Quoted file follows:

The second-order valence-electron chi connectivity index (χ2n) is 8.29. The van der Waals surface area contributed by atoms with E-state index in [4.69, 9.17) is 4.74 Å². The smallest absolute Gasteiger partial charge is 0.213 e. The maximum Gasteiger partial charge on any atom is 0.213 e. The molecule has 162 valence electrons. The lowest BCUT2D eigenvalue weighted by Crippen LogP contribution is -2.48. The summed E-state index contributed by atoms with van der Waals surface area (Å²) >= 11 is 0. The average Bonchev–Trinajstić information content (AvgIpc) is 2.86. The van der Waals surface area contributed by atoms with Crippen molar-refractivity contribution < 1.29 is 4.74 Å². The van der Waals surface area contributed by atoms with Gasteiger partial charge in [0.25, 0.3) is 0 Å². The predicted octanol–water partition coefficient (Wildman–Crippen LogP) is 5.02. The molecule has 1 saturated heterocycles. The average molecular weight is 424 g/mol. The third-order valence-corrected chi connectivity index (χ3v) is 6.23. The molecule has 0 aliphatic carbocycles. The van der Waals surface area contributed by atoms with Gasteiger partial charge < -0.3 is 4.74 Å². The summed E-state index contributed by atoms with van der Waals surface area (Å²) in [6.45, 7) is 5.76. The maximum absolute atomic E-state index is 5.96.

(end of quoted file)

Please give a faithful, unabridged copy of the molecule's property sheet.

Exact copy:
The second-order valence-electron chi connectivity index (χ2n) is 8.29. The van der Waals surface area contributed by atoms with E-state index in [4.69, 9.17) is 4.74 Å². The smallest absolute Gasteiger partial charge is 0.213 e. The maximum Gasteiger partial charge on any atom is 0.213 e. The molecule has 162 valence electrons. The lowest BCUT2D eigenvalue weighted by Crippen LogP contribution is -2.48. The summed E-state index contributed by atoms with van der Waals surface area (Å²) >= 11 is 0. The average Bonchev–Trinajstić information content (AvgIpc) is 2.86. The van der Waals surface area contributed by atoms with Crippen molar-refractivity contribution < 1.29 is 4.74 Å². The van der Waals surface area contributed by atoms with Gasteiger partial charge in [0.25, 0.3) is 0 Å². The predicted octanol–water partition coefficient (Wildman–Crippen LogP) is 5.02. The molecule has 1 saturated heterocycles. The average molecular weight is 424 g/mol. The third-order valence-corrected chi connectivity index (χ3v) is 6.23. The molecule has 0 aliphatic carbocycles. The van der Waals surface area contributed by atoms with Gasteiger partial charge < -0.3 is 4.74 Å². The summed E-state index contributed by atoms with van der Waals surface area (Å²) in [6.45, 7) is 5.76. The maximum absolute atomic E-state index is 5.96.